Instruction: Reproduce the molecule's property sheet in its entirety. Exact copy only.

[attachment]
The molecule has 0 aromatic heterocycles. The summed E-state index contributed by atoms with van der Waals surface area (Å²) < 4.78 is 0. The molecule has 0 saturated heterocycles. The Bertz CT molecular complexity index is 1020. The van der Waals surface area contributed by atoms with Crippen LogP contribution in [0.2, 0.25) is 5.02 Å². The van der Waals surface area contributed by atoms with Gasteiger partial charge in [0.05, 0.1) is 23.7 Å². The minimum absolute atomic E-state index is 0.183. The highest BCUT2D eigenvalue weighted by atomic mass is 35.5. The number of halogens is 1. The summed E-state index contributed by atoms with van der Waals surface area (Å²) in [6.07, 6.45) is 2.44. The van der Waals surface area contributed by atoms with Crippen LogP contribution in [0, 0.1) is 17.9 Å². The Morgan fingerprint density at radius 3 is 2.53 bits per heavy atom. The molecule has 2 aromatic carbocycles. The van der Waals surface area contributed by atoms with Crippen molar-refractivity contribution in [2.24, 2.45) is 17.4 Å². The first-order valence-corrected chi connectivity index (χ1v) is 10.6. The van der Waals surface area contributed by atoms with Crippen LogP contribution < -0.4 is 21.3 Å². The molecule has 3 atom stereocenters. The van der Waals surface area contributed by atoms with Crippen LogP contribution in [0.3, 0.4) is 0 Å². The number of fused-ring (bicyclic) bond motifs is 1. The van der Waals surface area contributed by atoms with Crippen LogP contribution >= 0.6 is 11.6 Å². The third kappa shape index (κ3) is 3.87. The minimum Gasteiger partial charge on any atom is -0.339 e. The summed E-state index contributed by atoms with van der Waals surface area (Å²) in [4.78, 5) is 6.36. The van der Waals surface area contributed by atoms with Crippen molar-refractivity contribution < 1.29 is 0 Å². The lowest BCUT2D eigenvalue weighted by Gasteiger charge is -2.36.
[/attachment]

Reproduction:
The molecule has 0 aromatic heterocycles. The summed E-state index contributed by atoms with van der Waals surface area (Å²) < 4.78 is 0. The molecule has 0 saturated heterocycles. The Bertz CT molecular complexity index is 1020. The van der Waals surface area contributed by atoms with Crippen LogP contribution in [0.2, 0.25) is 5.02 Å². The van der Waals surface area contributed by atoms with Gasteiger partial charge in [0.05, 0.1) is 23.7 Å². The minimum absolute atomic E-state index is 0.183. The highest BCUT2D eigenvalue weighted by atomic mass is 35.5. The number of halogens is 1. The summed E-state index contributed by atoms with van der Waals surface area (Å²) in [6.07, 6.45) is 2.44. The van der Waals surface area contributed by atoms with Crippen LogP contribution in [0, 0.1) is 17.9 Å². The Morgan fingerprint density at radius 3 is 2.53 bits per heavy atom. The molecule has 2 aromatic carbocycles. The van der Waals surface area contributed by atoms with Crippen molar-refractivity contribution in [2.24, 2.45) is 17.4 Å². The first-order valence-corrected chi connectivity index (χ1v) is 10.6. The van der Waals surface area contributed by atoms with Crippen LogP contribution < -0.4 is 21.3 Å². The molecule has 3 atom stereocenters. The van der Waals surface area contributed by atoms with Crippen LogP contribution in [0.3, 0.4) is 0 Å². The number of fused-ring (bicyclic) bond motifs is 1. The van der Waals surface area contributed by atoms with Crippen LogP contribution >= 0.6 is 11.6 Å². The third kappa shape index (κ3) is 3.87. The minimum Gasteiger partial charge on any atom is -0.339 e. The summed E-state index contributed by atoms with van der Waals surface area (Å²) in [4.78, 5) is 6.36. The van der Waals surface area contributed by atoms with Crippen molar-refractivity contribution < 1.29 is 0 Å². The lowest BCUT2D eigenvalue weighted by Gasteiger charge is -2.36.